Since September 2012, the International Livestock Research Institute (ILRI) has been hosting livestock live talks, a series of monthly seminars that address livestock-related matters, mobilize external as well as in-house expertise and audiences and engage the livestock community around interdisciplinary conversations. The series aims to ask hard questions and to help refine concepts and practices in livestock research for development.
After eight seminars, the group of ILRI seminar organizers asked their audience for feedback about what they thought about the new series.
Who participated in the survey?
64 respondents filled out the survey. 77% filled it out entirely, with 46% of them women. Most of the respondents (71%) were from Nairobi, with 17% from Addis Ababa, 3% from South Africa, 1% from West Africa. Most respondents were ILRI staff, although a few represented CGIAR centres and other livestock and agricultural organizations. 45% of the respondents were scientists, 25% directly supported research in some way and 30% provided other kinds of institutional support.
How do you want the seminars to be announced?
85% of the respondents preferred email invitations, while 60% said an invite posted on the ILRI Clippings Blog or on Yammer (ILRI’s intranet conversation site) was better. More than 4 out of 5 respondents (83%) liked the way the seminars are promoted.
Why you don’t attend the seminars regularly?
Staff cited lack of time and being away on mission travels; some find the seminars too technical or some of the topics too distant from their interests.
What were the top three (most interesting) seminars?
The deadly gifts of livestock by ILRI veterinary epidemiologist Delia Grace (85% said they appreciated it), Livestock and mobile technology by Nairobi entrepreneur Su Kahumbu (48% of the participants said they loved it; 66% appreciated it) and Livestock and global change by ILRI agricultural systems analyst Mario Herrero (72.5% said they appreciated it; 30% loved it).
Did you follow the invitations and documentation of the seminars?
41% of the participants followed the seminar discussions and analysis on the ILRI news blog, 32% followed Yammer notices about the seminars, 23% read and downloaded the seminar presentations on Slideshare, 18% listened to the streamed recording and 11% recommended these materials to others. Nearly 20% reported not having seen any of these outputs.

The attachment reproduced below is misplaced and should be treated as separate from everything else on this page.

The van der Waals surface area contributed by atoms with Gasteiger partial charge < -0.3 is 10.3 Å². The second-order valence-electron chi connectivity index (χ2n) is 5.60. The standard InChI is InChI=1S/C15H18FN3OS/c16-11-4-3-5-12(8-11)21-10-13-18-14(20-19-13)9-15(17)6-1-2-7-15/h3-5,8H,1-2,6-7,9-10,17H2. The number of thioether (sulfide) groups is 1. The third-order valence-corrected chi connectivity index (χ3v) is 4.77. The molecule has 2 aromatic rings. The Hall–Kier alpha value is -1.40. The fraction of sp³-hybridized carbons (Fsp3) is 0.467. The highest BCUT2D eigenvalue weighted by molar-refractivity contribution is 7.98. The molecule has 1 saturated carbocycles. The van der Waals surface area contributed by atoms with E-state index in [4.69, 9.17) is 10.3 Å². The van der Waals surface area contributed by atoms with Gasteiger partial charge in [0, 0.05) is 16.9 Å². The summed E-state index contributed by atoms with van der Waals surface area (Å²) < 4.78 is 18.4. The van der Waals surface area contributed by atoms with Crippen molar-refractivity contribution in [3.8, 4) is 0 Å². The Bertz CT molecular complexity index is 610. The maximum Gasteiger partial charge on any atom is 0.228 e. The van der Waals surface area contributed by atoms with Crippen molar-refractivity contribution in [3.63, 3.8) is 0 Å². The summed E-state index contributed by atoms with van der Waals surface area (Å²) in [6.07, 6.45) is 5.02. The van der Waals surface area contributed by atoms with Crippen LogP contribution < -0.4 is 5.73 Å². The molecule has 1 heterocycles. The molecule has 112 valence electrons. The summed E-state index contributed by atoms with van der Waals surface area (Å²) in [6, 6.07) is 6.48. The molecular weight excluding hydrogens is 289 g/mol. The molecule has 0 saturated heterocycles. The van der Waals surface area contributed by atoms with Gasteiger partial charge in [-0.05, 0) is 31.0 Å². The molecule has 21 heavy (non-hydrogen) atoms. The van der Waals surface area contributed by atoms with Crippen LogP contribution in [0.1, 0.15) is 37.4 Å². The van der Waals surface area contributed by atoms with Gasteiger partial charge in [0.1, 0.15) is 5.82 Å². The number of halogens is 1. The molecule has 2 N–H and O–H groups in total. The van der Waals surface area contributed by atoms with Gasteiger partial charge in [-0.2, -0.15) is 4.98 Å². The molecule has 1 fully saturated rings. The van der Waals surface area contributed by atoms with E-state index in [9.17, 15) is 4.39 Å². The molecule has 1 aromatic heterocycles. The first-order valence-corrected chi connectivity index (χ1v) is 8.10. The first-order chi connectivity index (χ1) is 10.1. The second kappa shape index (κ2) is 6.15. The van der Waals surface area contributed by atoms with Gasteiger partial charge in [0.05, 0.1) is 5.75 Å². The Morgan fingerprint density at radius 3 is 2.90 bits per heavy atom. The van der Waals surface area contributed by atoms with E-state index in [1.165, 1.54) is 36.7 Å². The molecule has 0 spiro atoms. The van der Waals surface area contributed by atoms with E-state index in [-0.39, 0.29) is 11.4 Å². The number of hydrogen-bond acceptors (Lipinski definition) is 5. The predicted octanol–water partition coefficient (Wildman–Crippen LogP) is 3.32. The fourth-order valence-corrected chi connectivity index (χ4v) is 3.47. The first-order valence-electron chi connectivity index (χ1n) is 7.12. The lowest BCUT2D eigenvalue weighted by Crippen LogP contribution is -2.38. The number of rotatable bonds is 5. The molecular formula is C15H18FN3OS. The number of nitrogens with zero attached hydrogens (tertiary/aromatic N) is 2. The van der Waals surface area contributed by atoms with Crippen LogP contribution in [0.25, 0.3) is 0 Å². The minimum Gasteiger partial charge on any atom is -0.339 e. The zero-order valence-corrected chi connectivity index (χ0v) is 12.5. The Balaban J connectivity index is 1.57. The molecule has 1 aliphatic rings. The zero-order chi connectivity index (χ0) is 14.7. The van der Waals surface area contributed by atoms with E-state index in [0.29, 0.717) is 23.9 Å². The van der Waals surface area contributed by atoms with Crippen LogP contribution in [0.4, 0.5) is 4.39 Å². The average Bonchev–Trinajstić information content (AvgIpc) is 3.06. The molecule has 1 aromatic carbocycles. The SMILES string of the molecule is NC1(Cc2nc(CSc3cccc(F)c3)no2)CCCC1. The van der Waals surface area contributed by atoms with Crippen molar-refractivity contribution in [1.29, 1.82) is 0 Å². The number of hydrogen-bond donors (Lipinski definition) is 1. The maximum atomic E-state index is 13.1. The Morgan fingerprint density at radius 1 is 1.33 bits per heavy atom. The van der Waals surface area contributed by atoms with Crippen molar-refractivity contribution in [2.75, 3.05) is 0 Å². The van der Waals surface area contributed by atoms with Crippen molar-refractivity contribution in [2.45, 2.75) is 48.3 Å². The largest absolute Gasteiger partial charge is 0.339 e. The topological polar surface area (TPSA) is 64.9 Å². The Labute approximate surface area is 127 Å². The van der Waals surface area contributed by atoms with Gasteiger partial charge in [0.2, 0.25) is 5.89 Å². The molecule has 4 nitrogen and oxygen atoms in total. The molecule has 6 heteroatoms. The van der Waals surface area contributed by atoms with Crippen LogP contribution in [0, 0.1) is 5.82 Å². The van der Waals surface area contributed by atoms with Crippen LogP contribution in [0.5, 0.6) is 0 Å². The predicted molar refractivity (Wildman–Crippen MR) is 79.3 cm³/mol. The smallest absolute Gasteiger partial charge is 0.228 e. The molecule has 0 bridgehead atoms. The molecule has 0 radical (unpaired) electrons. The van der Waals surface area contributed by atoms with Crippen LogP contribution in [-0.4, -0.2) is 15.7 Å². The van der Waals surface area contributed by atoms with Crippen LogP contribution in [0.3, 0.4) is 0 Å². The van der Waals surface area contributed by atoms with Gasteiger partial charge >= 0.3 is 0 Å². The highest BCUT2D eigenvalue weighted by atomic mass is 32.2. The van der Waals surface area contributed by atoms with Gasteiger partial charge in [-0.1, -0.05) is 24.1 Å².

Should we continue with the seminars?
54% of the respondents preferred to keep the seminars as they were (monthly), 23% said they’s like them to be less frequent, and 18% thought they should be more frequent.
How can we improve the seminars?
Most respondents prefer a mix of different kinds of speakers, with more external experts, boundary partners, research beneficiaries, social scientists, policymakers, and others likely to give more unconventional talks. Participants said they’d like to see more interactive seminars, better facilitation, livelier speakers, and more creativity and innovation in the presentations themselves.
‘The frequency of these talks belittles them’, one respondent commented. Although most respondents want to keep the current monthly frequency, some believe reducing the frequency to bi-monthly or quarterly presentations would improve the quality of the series.
On ideas for possible future seminars, survey participants cited topics such as the role of value chain analysis; examples of capacity and partnership development; animal genetics; a focus on women, youth and other marginalized groups; climate change scenarios; and lessons learnt from CGIAR research programs.
Using the feedback
The small livestock live talk organizing team, headed by Ewen Le Borgne and comprising Tadellie Dessie, Angeline Nekesa, Tezira Lore, Silvia Silvestri, Vish Nene and Susan MacMillan, is working to improve the seminars based on this feedback from the seminar survey. They are working with ILRI management and senior staff to get them attending the seminars more regularly and leading some of them. Other plans under way: reducing the frequency of the seminars so as to have more time to make each more memorable, getting more diverse and lively / engaging speakers, reaching out to ILRI’s younger and newer staff, and making good use of the greatly improved audio-video facilities planned for both ILRI’s Addis and Nairobi campuses this year.
The seminar organiziers thank all those who took the time to complete the survey. Stay in touch and stay in seminar mode!
Read the Livestock Live Talk survey summary
All ILRI staff, partners and donors, and interested outsiders are invited to these institutional seminars. Those non-staff wanting to come, please contact Nancy Moss at n.moss[at]cgiar.org (or via ILRI switchboard 422-3000) to let her know. If you would like to give one of these seminars, or have someone you would like to recommend, please contact Silvia Silvestri at s.silvestri[at]cgiar.org (or via ILRI switchboard 422-3000).